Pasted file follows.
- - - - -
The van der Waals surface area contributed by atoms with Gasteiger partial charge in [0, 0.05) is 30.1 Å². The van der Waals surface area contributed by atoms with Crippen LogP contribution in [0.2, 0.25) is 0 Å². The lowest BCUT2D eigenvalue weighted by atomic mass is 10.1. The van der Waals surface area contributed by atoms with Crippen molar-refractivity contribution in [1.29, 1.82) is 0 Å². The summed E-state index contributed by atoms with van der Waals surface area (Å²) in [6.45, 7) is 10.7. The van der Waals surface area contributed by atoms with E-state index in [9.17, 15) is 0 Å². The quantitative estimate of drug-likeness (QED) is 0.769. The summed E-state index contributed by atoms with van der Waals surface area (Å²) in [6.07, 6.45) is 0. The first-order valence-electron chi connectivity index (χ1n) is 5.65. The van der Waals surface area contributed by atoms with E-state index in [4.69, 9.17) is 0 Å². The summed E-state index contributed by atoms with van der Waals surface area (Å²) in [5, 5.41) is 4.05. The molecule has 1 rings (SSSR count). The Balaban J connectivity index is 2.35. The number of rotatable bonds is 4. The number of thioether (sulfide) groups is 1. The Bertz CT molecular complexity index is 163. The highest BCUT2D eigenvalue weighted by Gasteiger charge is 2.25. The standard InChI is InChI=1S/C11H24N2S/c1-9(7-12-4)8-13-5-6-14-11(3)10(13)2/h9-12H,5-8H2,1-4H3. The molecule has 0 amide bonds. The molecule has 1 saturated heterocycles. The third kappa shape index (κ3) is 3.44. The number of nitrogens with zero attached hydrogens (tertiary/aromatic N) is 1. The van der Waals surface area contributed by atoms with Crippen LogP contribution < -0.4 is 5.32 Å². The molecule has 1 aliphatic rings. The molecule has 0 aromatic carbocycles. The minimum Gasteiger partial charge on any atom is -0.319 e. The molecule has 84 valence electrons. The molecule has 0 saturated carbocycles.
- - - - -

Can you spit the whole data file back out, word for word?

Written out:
The van der Waals surface area contributed by atoms with Gasteiger partial charge in [0, 0.05) is 30.1 Å². The van der Waals surface area contributed by atoms with Crippen LogP contribution in [0.2, 0.25) is 0 Å². The lowest BCUT2D eigenvalue weighted by atomic mass is 10.1. The van der Waals surface area contributed by atoms with Crippen molar-refractivity contribution in [1.29, 1.82) is 0 Å². The summed E-state index contributed by atoms with van der Waals surface area (Å²) in [6.45, 7) is 10.7. The van der Waals surface area contributed by atoms with E-state index in [9.17, 15) is 0 Å². The quantitative estimate of drug-likeness (QED) is 0.769. The summed E-state index contributed by atoms with van der Waals surface area (Å²) in [6.07, 6.45) is 0. The first-order valence-electron chi connectivity index (χ1n) is 5.65. The van der Waals surface area contributed by atoms with E-state index in [4.69, 9.17) is 0 Å². The summed E-state index contributed by atoms with van der Waals surface area (Å²) in [5, 5.41) is 4.05. The molecule has 1 rings (SSSR count). The Balaban J connectivity index is 2.35. The number of rotatable bonds is 4. The number of thioether (sulfide) groups is 1. The Bertz CT molecular complexity index is 163. The highest BCUT2D eigenvalue weighted by Gasteiger charge is 2.25. The standard InChI is InChI=1S/C11H24N2S/c1-9(7-12-4)8-13-5-6-14-11(3)10(13)2/h9-12H,5-8H2,1-4H3. The molecule has 0 amide bonds. The molecule has 1 saturated heterocycles. The third kappa shape index (κ3) is 3.44. The number of nitrogens with zero attached hydrogens (tertiary/aromatic N) is 1. The van der Waals surface area contributed by atoms with Crippen LogP contribution < -0.4 is 5.32 Å². The molecule has 1 aliphatic rings. The molecule has 0 aromatic carbocycles. The minimum Gasteiger partial charge on any atom is -0.319 e. The molecule has 84 valence electrons. The molecule has 0 saturated carbocycles.